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The [Tuesday] Papers

"Jack Griffin has been ousted as chief executive of Times owner Tribune Publishing Co. and replaced by a longtime associate of the company's new top shareholder," the Los Angeles Times reports.

"Griffin's unexpected departure appears to have been engineered by Chicago entrepreneur and investor Michael Ferro, who less than three weeks ago became the largest shareholder and chairman of Tribune Publishing."

There's no "appears" about it; this is Ferro's move.

"Taking Griffin's place is Justin Dearborn, former chief executive of Merge Healthcare, a Ferro-backed, Chicago-based information technology firm acquired by IBM in October for $1 billion. Dearborn has worked for Ferro since at least 1997."

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This is a turn of events both delicious (Beachwood, Feb.5: "Hey, Tribune people: Remember, Jack Griffin did this to you") and depressing. Michael Ferro is non-executive chairmaning all over the place. He's the king of Chicago media. And that's a very, very, very, very, very bad thing. Very.

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"Griffin's ouster was first reported late Monday by media industry analyst Ken Doctor, who said Griffin did not see the firing coming."

(Link mine.)

"Jack Griffin played an extremely bad hand at corporate poker," Doctor said. "Mike Ferro is described as a guy with big ideas who is used to being the leader in whatever he does. Why would Griffin have expected this go to any different?"

Doctor said Ferro over the past few weeks held meetings with top Tribune Publishing executives and convinced the company's board to jettison its chief executive.

"They gave him quick approval to fire Griffin," Doctor said.

Griffin never saw Ferro coming. And then the boardroom betrayed him.

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"In a conference call with Tribune Publishing employees, held the day the investment was announced, Ferro, who is also part owner of the Chicago Sun-Times, promised to take an active role with the company, saying he was putting his reputation on the line."

Spit take.

And yet, from the LA Times reporter covering corporate media:

Hey Meg, I have a bridge to the digital future I'd like to sell you.

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"He bought shares in a private placement negotiated with Griffin and Tribune Publishing management, not on the open market. What's more, as part of that deal, documents filed with the Securities and Exchange Commission show Ferro agreed that he would vote in line with recommendations made by board committees as to board nominations and corporate governance matters."

Like hell he would. Ferro didn't buy the majority stake of Tribune to rubber stamp its board.

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"It looked like Griffin had found a way to further his strategy - that he had found a business partner," Doctor said. "It was not anticipated that there would be a transition and that Griffin would step down."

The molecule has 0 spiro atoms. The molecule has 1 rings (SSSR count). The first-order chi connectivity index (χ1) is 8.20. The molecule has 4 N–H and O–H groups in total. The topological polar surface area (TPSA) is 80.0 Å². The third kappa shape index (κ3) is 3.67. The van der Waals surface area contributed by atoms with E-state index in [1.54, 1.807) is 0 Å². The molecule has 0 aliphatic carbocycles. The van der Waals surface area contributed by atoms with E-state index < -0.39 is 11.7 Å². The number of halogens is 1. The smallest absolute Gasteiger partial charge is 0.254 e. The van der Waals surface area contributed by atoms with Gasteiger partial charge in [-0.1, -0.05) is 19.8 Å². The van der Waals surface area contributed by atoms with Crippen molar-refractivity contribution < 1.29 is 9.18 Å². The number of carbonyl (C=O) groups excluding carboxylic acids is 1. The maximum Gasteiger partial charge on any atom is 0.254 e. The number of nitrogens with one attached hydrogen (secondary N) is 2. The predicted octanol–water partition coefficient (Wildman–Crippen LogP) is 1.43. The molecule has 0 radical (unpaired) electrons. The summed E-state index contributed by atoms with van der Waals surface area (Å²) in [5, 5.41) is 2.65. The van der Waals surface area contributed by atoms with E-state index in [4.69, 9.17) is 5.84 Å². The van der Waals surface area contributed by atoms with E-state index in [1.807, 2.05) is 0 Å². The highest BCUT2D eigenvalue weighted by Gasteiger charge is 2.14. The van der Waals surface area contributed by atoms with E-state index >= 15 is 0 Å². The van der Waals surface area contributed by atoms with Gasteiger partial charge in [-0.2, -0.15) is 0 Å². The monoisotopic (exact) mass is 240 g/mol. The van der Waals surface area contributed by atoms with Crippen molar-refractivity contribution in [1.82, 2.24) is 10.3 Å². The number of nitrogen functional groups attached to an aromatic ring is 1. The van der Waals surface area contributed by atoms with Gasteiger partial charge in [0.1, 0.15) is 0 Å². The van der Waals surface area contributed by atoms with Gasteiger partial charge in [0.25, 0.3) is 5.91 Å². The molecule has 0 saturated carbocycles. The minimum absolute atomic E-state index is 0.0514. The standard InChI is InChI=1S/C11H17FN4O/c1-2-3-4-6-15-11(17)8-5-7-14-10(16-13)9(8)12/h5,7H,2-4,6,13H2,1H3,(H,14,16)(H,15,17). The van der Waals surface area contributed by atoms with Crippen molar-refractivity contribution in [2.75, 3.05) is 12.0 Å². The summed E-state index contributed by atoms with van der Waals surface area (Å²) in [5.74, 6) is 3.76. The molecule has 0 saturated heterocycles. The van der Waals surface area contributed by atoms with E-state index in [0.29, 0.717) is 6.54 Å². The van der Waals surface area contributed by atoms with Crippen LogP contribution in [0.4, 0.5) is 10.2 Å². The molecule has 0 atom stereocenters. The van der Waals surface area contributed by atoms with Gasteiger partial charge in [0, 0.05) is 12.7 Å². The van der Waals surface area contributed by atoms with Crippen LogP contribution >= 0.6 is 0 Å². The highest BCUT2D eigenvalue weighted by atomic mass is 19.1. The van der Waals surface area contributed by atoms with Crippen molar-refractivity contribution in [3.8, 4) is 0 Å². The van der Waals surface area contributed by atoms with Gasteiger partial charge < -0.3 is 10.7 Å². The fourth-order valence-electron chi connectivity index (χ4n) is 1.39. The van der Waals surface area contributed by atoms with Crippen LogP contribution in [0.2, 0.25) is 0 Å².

Griffin and Ferro had done business before, with Tribune buying several suburban Chicago newspapers from Ferro's Sun-Times in October 2014. But Doctor said it was clear Griffin did not know who he was dealing with.

"Jack Griffin played an extremely bad hand at corporate poker," Doctor said. "Mike Ferro is described as a guy with big ideas who is used to being the leader in whatever he does. Why would Griffin have expected this go to any different?"

"Doctor said Ferro over the past few weeks held meetings with top Tribune Publishing executives and convinced the company's board to jettison its chief executive.

"'They gave him quick approval to fire Griffin,' Doctor said."

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Now to this nugget in Doctor's article:

"Commanding the Tribune completes a long quest for Ferro, who has built his standing in Chicago as a tech investor year by year. He had brought numerous high-profile investors into the ownership group that bought the Chicago Sun-Times four years ago, through Wrapports LLC.

"Yet, from the beginning, it was the bigger, more powerful Chicago Tribune Ferro and some of his associates sought."

Doctor writes that Ferro used the Sun-Times as a stepping stone to acquiring the Tribune. Indeed, Ferro's footprints are all over his former paper - of which he still is the majority owner - and his handprints are already all over his new paper.

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From Kevin Roderick, of LA Observed: "What a fucked-up company. Year in and year out. The LA Times has always deserved better than the bozos in Chicago."

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Ferro, pundit:

Of course, Mayer has been a disaster and is on her way out at Yahoo. But Ferro is obsessed with AI.

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Let's go to Twitter for reactions of former Sun-Times employees, which I believe reflects the feelings of current employees at both papers Ferro owns:

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Kobe Bryant's Fatuous Farewell Tour
Whatever happened to dignity, our very own Roger Wallenstein wonders.

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BeachBook

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TweetWood
A sampling.

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The Beachwood Tip Line: Ferrocious.



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Posted on February 22, 2016


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